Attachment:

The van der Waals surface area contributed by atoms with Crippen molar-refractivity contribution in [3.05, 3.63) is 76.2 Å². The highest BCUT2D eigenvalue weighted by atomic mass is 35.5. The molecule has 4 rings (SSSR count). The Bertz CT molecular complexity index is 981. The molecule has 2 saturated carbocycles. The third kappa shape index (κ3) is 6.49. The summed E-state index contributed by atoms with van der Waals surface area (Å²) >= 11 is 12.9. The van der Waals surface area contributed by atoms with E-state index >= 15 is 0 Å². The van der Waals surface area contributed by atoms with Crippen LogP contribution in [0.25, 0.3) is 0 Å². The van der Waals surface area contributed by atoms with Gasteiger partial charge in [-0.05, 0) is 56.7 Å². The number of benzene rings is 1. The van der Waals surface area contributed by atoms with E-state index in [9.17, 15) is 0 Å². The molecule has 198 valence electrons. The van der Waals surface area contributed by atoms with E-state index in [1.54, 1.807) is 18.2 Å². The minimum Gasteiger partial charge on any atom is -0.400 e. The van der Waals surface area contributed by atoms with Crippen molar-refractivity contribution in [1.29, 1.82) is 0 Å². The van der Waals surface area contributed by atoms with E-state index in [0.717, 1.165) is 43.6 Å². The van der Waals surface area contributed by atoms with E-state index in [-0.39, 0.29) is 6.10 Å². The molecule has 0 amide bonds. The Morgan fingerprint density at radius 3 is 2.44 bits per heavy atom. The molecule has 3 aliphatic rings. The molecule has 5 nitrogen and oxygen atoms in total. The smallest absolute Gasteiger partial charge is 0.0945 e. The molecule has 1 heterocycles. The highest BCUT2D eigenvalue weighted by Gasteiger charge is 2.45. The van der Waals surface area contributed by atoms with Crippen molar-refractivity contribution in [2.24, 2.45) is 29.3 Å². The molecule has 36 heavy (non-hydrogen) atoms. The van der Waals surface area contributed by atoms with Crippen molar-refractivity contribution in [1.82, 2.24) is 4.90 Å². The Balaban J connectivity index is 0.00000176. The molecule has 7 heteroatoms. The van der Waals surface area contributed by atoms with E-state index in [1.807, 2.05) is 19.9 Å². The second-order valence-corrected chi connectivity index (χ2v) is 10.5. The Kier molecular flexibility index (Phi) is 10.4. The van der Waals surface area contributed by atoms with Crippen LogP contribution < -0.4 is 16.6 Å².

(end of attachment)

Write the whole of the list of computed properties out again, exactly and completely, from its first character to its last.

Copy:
The van der Waals surface area contributed by atoms with Crippen molar-refractivity contribution in [3.05, 3.63) is 76.2 Å². The highest BCUT2D eigenvalue weighted by atomic mass is 35.5. The molecule has 4 rings (SSSR count). The Bertz CT molecular complexity index is 981. The molecule has 2 saturated carbocycles. The third kappa shape index (κ3) is 6.49. The summed E-state index contributed by atoms with van der Waals surface area (Å²) >= 11 is 12.9. The van der Waals surface area contributed by atoms with E-state index >= 15 is 0 Å². The van der Waals surface area contributed by atoms with Crippen LogP contribution in [0.25, 0.3) is 0 Å². The van der Waals surface area contributed by atoms with Gasteiger partial charge in [-0.05, 0) is 56.7 Å². The number of benzene rings is 1. The van der Waals surface area contributed by atoms with E-state index in [9.17, 15) is 0 Å². The molecule has 198 valence electrons. The van der Waals surface area contributed by atoms with E-state index in [1.54, 1.807) is 18.2 Å². The minimum Gasteiger partial charge on any atom is -0.400 e. The van der Waals surface area contributed by atoms with Crippen molar-refractivity contribution in [1.29, 1.82) is 0 Å². The van der Waals surface area contributed by atoms with E-state index in [0.717, 1.165) is 43.6 Å². The van der Waals surface area contributed by atoms with E-state index in [-0.39, 0.29) is 6.10 Å². The molecule has 0 amide bonds. The Morgan fingerprint density at radius 3 is 2.44 bits per heavy atom. The molecule has 3 aliphatic rings. The molecule has 5 nitrogen and oxygen atoms in total. The smallest absolute Gasteiger partial charge is 0.0945 e. The molecule has 1 heterocycles. The highest BCUT2D eigenvalue weighted by Gasteiger charge is 2.45. The van der Waals surface area contributed by atoms with Crippen molar-refractivity contribution in [2.24, 2.45) is 29.3 Å². The molecule has 36 heavy (non-hydrogen) atoms. The van der Waals surface area contributed by atoms with Crippen molar-refractivity contribution in [1.82, 2.24) is 4.90 Å². The Balaban J connectivity index is 0.00000176. The molecule has 7 heteroatoms. The van der Waals surface area contributed by atoms with E-state index in [1.807, 2.05) is 19.9 Å². The second-order valence-corrected chi connectivity index (χ2v) is 10.5. The Kier molecular flexibility index (Phi) is 10.4. The van der Waals surface area contributed by atoms with Crippen LogP contribution < -0.4 is 16.6 Å².